It also seems redundant, given that we provide regular custom. Most remote workers or freelancers without a coworking space are creatures of habit, circulating 4-5 coffee spaces at a time. “It can become a bit of a hassle going to new cafes all the time, especially as they might not have reliable wifi or plugs available, so I tend to stick with the same ones” says one freelancer, Amy * I spoke to. Another, Mike, added that he found it “stressful picking new places to work frequently, so I keep to just three or four”. Routine was also highlighted by Petra, a remote worker based in Lisbon for the last two years, as an important reason to going to the same coffee shops “it is one less thing to think about, and provides structure to my day as a freelancer”.
We are almost territorial about the places we frequent, but not to the extent we don’t also provide a little free marketing for the cafes we love to work in too: “If I enjoy working in a cafe then I’ll definitely recommend to other freelancing friends. Our type of work can get lonely, and finding a place that feels comfortable to work in is not always easy to find, so I happily share the cafes I do like with others” said Alexa, a freelance marketing consultant.
Equally, word of mouth can also have the inverse effect. Ban laptops or make the experience so unpleasant you might as well have (allocating laptop working sections with seats that have no back support, whilst putting masking tape on the plug sockets, thanks The Neighbourhood Cafe!) then you can be sure we will also tell our freelance pals about that too.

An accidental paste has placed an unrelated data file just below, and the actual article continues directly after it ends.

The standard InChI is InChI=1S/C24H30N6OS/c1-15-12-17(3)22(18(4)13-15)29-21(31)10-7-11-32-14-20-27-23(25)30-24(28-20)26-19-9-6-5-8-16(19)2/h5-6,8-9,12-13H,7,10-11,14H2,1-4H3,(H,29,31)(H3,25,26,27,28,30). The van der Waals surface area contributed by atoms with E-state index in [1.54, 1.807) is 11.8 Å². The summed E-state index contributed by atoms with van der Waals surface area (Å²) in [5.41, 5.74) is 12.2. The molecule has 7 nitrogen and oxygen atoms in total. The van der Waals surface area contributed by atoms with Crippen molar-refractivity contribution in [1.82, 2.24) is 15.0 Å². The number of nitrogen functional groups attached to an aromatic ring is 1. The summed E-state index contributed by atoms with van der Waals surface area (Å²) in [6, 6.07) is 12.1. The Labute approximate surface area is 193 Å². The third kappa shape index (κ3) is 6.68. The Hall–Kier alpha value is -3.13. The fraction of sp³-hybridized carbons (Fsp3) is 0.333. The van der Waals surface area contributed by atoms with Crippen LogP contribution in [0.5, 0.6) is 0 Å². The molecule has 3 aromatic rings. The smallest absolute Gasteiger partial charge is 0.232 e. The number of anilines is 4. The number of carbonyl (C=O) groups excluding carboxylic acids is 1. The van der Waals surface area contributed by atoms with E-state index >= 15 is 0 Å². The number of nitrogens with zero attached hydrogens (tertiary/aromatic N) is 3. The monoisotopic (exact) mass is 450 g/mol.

On the subject of taking space: where does this put book lovers or pensioners having a chin wag in coffee shops for long periods of time? Do they not take up space in exactly the same way or is their presence just quite frankly…less irritating? It’s hard to say this without sounding like all freelancers have a completely overinflated sense of importance, but I do think us laptop users in cafes have come to be emblematic of the somewhat controversial cultural transformation the capital has undergone. After all, our proliferation in the city in recent years is one of the most quantifiable changes that some businesses can tangibly and I’d argue misguidedly, rebel against.